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Why are peers a useful data source for teaching evaluation? 

Our colleagues are in a unique position to provide expert feedback and help us improve our teaching. For instance, Paulsen (2002) affirms that “peer review brings content-based contextuality to the evaluation of teaching” (p. 10). Other scholars explain that peers are especially equipped to provide feedback on course materials and measures of content knowledge such as syllabi and copies of completed student exams or assignments. Berk (2005) extends this argument, drawing a parallel between peer feedback on teaching and the peer review process used in other forms of scholarship.  

In a study of peer observation, Donnelly (2007) found that instructors whose teaching was observed and received peer feedback were more likely to apply theory to practice, reflect on the rationale behind their practices, and develop increased confidence and feelings of self-efficacy in teaching. Most recently, Fletcher (2018) found that engineering faculty who developed and implemented a collaborative model for peer review not only used the feedback to improve their teaching, but also cited an increased sense of collegiality within their department as a key outcome. 

Who counts as a peer? 

Weimer (2010) argues that many established systems of peer evaluation have failed because they insufficiently considered the implications of this question. For instance, she writes that many peer evaluation programs were designed based on the common flawed “assumption that more experienced faculty (those tenured and promoted) are qualified to judge the teaching effectiveness of those less experienced” (p. 107).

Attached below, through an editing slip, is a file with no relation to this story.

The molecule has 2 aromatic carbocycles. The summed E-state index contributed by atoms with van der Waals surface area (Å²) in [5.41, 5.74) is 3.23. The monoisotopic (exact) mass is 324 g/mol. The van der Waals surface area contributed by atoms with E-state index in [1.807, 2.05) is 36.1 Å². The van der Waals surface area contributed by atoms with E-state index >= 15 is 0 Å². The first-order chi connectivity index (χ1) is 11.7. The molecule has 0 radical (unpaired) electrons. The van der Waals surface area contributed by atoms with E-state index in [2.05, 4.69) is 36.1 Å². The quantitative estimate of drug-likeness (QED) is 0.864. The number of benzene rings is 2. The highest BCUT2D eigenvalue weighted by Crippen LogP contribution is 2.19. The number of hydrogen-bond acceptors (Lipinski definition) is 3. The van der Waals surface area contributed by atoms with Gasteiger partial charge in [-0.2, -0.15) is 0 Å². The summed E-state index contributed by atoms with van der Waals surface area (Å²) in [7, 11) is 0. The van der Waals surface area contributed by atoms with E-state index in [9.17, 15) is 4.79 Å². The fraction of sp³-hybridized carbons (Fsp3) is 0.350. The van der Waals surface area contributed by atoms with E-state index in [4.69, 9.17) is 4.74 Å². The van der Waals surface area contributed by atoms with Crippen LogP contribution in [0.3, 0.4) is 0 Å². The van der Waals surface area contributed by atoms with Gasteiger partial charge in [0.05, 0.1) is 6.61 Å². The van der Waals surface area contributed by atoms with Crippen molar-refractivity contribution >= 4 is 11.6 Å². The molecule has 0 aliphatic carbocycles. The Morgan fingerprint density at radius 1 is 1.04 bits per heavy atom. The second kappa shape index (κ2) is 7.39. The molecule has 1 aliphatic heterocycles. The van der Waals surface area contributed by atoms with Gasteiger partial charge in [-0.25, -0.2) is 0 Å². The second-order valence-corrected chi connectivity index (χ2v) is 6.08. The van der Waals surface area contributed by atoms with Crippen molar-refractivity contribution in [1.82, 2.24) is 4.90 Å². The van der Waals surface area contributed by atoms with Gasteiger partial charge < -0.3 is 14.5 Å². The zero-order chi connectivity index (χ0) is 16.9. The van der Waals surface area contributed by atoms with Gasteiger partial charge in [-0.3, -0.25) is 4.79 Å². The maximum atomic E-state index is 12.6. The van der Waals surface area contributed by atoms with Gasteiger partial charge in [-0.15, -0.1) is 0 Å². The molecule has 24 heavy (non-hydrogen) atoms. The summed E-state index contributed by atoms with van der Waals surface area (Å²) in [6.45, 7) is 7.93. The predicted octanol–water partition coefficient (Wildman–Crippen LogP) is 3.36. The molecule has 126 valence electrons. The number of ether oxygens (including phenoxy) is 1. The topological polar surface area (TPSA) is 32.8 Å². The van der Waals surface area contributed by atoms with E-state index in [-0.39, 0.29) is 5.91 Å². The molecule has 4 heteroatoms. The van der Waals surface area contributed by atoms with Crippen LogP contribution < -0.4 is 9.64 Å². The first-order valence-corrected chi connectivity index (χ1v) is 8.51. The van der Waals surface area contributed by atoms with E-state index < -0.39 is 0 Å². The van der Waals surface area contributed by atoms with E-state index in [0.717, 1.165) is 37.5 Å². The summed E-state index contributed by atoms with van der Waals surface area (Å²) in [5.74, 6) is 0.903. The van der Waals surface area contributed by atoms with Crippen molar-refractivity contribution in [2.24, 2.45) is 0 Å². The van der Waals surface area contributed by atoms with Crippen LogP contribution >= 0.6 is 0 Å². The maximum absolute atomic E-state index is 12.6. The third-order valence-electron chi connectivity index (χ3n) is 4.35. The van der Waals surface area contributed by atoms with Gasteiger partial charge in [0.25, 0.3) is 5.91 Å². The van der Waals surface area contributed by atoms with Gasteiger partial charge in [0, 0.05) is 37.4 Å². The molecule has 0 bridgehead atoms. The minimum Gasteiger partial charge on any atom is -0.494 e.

Instead of choosing the faculty “evaluators” based on seniority or rank, Weimer suggests that, “faculty need...a diverse collection of colleagues with whom they explore a variety of roles and activities” (p. 106). Specifically, this might include a departmental colleague, a colleague from another department at the same institution, a good teacher, someone from your local teaching center, a teacher from somewhere who shares a pedagogical interest, and/or someone to teach (i.e., anyone willing to play the role of learner).

How might peers provide each other with useful feedback? 

Weimer (2010) expands this question, asking us to consider the activities in relation to the varied roles our peers can play and the goals at hand: “When colleagues are collaborators, what kind of roles and activities accomplish the goals of ongoing growth and vitality for the teacher and improved learning experiences for students?” (p. 116-127). She responds with seven possible peer roles, organized as a developmental sequence:

  1. Colleague as collaborator (working on a shared project such as designing a new assignment)
  2. Colleague as co-learner (of teaching scholarship, a new instructional practice or tool, etc.)
  3. colleague as student (offering possible student reactions to course materials, exercises)
  4. Colleague as questioner (asking about pedagogical beliefs or course policies, for ex.)
  5. Colleague as critic (constructively disagreeing, identifying practices that may limit learning)
  6. Colleague as advocate (speaking publicly about policies that enhance or compromise learning)
  7. Colleague as confidant (listening to one’s joys and struggles)

Please click here for concrete examples of feedback collecting activities aligned with these peer roles, which include examples of the type of data the activity might yield and how to interpret that data.